Peering at Biological Molecules: A Conversation with Structural Biology Chair Christopher Lima

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Structural biologist Christopher Lima

Structural biologist Christopher Lima studies pathways that are important for how RNA gets metabolized.

In June 2019, Christopher Lima was named Chair of the Sloan Kettering Institute’s Structural Biology Program. Dr. Lima replaced Nikola Pavletich, who had led the program since its creation in 2003 and who still has a lab in SKI. In addition to his new role, Dr. Lima is a Howard Hughes Medical Institute investigator and a faculty member in the Gerstner Sloan Kettering Graduate School of Biomedical Sciences.

We spoke with Dr. Lima about his research and his plans for the program. He also talked about the roles of technology and collaboration in advancing the field of structural biology.

What is structural biology?

Structural biology illuminates the function of important biological molecules through the study of their shape or architecture. What that means is being able to see at atomic or near-atomic resolution exactly how different molecules interact and activate or inhibit one another. It gives us a deep understanding of the mechanisms that are going on inside cells at the most basic level.

Inspiration on what to study can come from many areas. We may look at molecules that we know are essential for a fundamental process, like cell division. Or we may prioritize structural studies of gene products that we know are important because they are mutated in a disease or are targets of a drug.

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What do you do in your lab?

We study pathways that are important for how RNA gets metabolized. There are many types of RNA, with some providing templates for translating genes into proteins. In addition, we study how proteins are modified after they get made, through a process called ubiquitination. We also use biochemistry to study these processes in test tubes.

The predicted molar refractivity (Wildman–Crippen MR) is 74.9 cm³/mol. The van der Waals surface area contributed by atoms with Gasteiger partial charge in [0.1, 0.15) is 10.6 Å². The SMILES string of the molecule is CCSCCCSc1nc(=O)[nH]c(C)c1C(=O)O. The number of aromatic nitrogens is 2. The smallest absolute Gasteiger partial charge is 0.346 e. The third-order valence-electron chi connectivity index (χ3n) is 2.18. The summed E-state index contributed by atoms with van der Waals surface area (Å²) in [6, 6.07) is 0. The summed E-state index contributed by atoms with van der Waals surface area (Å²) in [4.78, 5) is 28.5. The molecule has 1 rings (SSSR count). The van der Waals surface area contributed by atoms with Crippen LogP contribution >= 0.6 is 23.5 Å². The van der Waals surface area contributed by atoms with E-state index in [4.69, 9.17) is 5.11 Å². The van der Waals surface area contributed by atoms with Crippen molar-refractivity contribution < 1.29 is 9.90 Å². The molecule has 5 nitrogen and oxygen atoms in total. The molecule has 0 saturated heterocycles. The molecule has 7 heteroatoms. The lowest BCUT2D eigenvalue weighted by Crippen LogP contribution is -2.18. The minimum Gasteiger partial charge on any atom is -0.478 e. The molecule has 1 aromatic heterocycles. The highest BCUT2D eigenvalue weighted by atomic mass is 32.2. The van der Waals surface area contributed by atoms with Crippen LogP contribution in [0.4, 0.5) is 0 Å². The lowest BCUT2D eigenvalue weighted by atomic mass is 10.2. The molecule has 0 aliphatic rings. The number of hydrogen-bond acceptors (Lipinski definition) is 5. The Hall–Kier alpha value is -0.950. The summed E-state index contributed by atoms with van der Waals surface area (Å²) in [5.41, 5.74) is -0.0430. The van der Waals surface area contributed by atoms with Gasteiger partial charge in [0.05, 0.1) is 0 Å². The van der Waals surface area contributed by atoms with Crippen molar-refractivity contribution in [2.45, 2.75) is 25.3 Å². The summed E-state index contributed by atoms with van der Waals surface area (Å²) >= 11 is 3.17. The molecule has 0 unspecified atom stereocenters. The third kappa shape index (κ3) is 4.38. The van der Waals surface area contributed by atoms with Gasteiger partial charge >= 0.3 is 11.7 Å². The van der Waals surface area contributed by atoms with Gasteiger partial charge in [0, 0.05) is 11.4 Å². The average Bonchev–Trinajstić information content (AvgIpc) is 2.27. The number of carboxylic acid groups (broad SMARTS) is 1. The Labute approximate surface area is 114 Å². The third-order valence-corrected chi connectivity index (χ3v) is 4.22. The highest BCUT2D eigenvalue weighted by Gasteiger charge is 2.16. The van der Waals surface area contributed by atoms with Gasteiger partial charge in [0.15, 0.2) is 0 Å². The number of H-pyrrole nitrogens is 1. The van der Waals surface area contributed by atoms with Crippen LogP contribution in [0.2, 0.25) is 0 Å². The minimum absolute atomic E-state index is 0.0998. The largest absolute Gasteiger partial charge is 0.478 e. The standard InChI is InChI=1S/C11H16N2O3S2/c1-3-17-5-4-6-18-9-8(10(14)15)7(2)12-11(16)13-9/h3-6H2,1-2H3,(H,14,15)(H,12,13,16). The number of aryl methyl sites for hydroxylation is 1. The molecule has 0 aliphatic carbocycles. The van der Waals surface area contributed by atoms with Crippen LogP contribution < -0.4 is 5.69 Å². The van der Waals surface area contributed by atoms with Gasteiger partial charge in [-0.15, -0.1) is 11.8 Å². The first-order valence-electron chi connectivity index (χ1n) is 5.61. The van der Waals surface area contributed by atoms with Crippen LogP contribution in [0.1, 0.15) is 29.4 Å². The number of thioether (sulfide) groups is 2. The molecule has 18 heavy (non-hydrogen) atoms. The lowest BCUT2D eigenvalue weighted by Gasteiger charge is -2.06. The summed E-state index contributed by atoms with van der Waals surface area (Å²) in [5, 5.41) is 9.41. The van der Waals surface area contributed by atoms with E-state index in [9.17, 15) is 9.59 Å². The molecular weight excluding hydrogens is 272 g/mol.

We’ve been focused on these pathways for years because they are essential for life. Recently we’ve learned that several of the gene products that we work on may also be important for cancer. MSK-IMPACT is a test that looks for genetic changes in tumors. When that test was developed, DIS3, ZCCHC8-ROS1, and XPO1 were among the genes identified as being mutated or altered in cancers. Having already studied these genes puts us in a better position to understand what they do and whether they might be a good target for intervention.

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There was a lot of excitement when SKI got a cryo-electron microscope (cryoEM) about three years ago. How has that instrument changed structural biology research here?

X-ray crystallography, which is an alternative technique, requires us to crystallize molecules into a single shape or structure before we can study them. What’s great about cryoEM is that it allows us to study mixed samples that exist in multiple shapes or states at the same time. That’s extremely powerful. CryoEM also helps us study very large molecules or complexes that are sometimes difficult to crystallize.

At the same time, X-ray crystallography is still a valuable tool. It typically gives us higher resolution than cryoEM, albeit on smaller systems. This allows us to focus on the parts we’re particularly interested in studying in much greater detail.

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Can you give an example of how the two technologies work together?

Let’s say we have an enzyme that’s important for a certain cellular function and we want to learn where a drug binds to it. CryoEM may be able to show us which part of the enzyme to focus on, but if we want to redesign the drug and make it more potent, we need to know every single point of contact between the drug and the enzyme in the active site. Depending on the problem, X-ray crystallography can often get to that level of resolution.

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What’s unique about doing structural biology research at SKI?

It’s part of our mission to do innovative basic science. I would put SKI on par with some of the very best research universities in the world. We often collaborate with investigators in other parts of MSK as well as at other institutions.

SKI is populated by people who have a fundamental interest in discovering the systems and pathways that matter most in biology. If those pathways turn out to be relevant for disease, which is sometimes the case, it then opens up a world of possibilities for the translational and clinical research that’s also going on here.

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What are your plans for the Structural Biology Program?

When I was a grad student, structural biologists had to pick a particular technique to focus on, whether that was X-ray crystallography or something else. Today, we take a hybrid approach to determining how biological pathways work. As such, we hope to recruit multidisciplinary scientists who define themselves not by the method they use but by the biological problem they’re focused on.

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